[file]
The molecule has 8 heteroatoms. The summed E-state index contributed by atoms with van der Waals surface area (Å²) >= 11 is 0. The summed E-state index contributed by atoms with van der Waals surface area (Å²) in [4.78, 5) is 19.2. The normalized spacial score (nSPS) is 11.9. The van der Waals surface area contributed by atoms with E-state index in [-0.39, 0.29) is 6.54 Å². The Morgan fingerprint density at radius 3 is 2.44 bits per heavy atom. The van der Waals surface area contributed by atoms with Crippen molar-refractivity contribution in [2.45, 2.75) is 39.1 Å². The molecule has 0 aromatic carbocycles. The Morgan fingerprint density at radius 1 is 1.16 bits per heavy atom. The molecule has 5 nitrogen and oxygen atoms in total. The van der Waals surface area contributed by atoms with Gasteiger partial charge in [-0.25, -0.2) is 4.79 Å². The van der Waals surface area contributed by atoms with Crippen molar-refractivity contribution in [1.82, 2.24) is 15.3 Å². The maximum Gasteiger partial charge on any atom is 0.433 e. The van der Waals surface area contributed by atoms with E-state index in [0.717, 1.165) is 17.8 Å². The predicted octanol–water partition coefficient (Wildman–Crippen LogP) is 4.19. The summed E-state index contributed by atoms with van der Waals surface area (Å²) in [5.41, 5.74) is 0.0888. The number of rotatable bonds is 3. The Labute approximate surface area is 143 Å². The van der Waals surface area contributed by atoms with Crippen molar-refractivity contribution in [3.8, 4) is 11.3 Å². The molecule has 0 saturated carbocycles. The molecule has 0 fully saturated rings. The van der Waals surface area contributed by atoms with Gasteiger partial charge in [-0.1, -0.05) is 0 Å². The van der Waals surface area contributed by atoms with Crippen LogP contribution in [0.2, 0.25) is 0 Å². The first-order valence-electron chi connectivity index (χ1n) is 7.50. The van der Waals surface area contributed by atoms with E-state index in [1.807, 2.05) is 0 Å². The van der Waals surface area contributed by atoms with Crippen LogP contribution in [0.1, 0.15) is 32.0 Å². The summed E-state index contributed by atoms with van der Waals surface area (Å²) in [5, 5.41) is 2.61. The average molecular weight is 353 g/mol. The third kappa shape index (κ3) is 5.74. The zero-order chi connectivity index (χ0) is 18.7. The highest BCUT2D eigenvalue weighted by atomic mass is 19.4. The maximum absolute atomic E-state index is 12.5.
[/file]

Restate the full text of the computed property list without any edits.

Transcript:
The molecule has 8 heteroatoms. The summed E-state index contributed by atoms with van der Waals surface area (Å²) >= 11 is 0. The summed E-state index contributed by atoms with van der Waals surface area (Å²) in [4.78, 5) is 19.2. The normalized spacial score (nSPS) is 11.9. The van der Waals surface area contributed by atoms with E-state index in [-0.39, 0.29) is 6.54 Å². The Morgan fingerprint density at radius 3 is 2.44 bits per heavy atom. The van der Waals surface area contributed by atoms with Crippen molar-refractivity contribution in [2.45, 2.75) is 39.1 Å². The molecule has 0 aromatic carbocycles. The Morgan fingerprint density at radius 1 is 1.16 bits per heavy atom. The molecule has 5 nitrogen and oxygen atoms in total. The van der Waals surface area contributed by atoms with Gasteiger partial charge in [-0.25, -0.2) is 4.79 Å². The van der Waals surface area contributed by atoms with Crippen molar-refractivity contribution in [1.82, 2.24) is 15.3 Å². The maximum Gasteiger partial charge on any atom is 0.433 e. The van der Waals surface area contributed by atoms with E-state index in [0.717, 1.165) is 17.8 Å². The predicted octanol–water partition coefficient (Wildman–Crippen LogP) is 4.19. The summed E-state index contributed by atoms with van der Waals surface area (Å²) in [5.41, 5.74) is 0.0888. The number of rotatable bonds is 3. The Labute approximate surface area is 143 Å². The van der Waals surface area contributed by atoms with Crippen molar-refractivity contribution in [3.8, 4) is 11.3 Å². The molecule has 0 saturated carbocycles. The molecule has 0 fully saturated rings. The van der Waals surface area contributed by atoms with Gasteiger partial charge in [-0.1, -0.05) is 0 Å². The van der Waals surface area contributed by atoms with Crippen LogP contribution in [0.2, 0.25) is 0 Å². The first-order valence-electron chi connectivity index (χ1n) is 7.50. The van der Waals surface area contributed by atoms with E-state index in [1.807, 2.05) is 0 Å². The van der Waals surface area contributed by atoms with Crippen LogP contribution in [0.1, 0.15) is 32.0 Å². The summed E-state index contributed by atoms with van der Waals surface area (Å²) in [5, 5.41) is 2.61. The average molecular weight is 353 g/mol. The third kappa shape index (κ3) is 5.74. The zero-order chi connectivity index (χ0) is 18.7. The highest BCUT2D eigenvalue weighted by atomic mass is 19.4. The maximum absolute atomic E-state index is 12.5.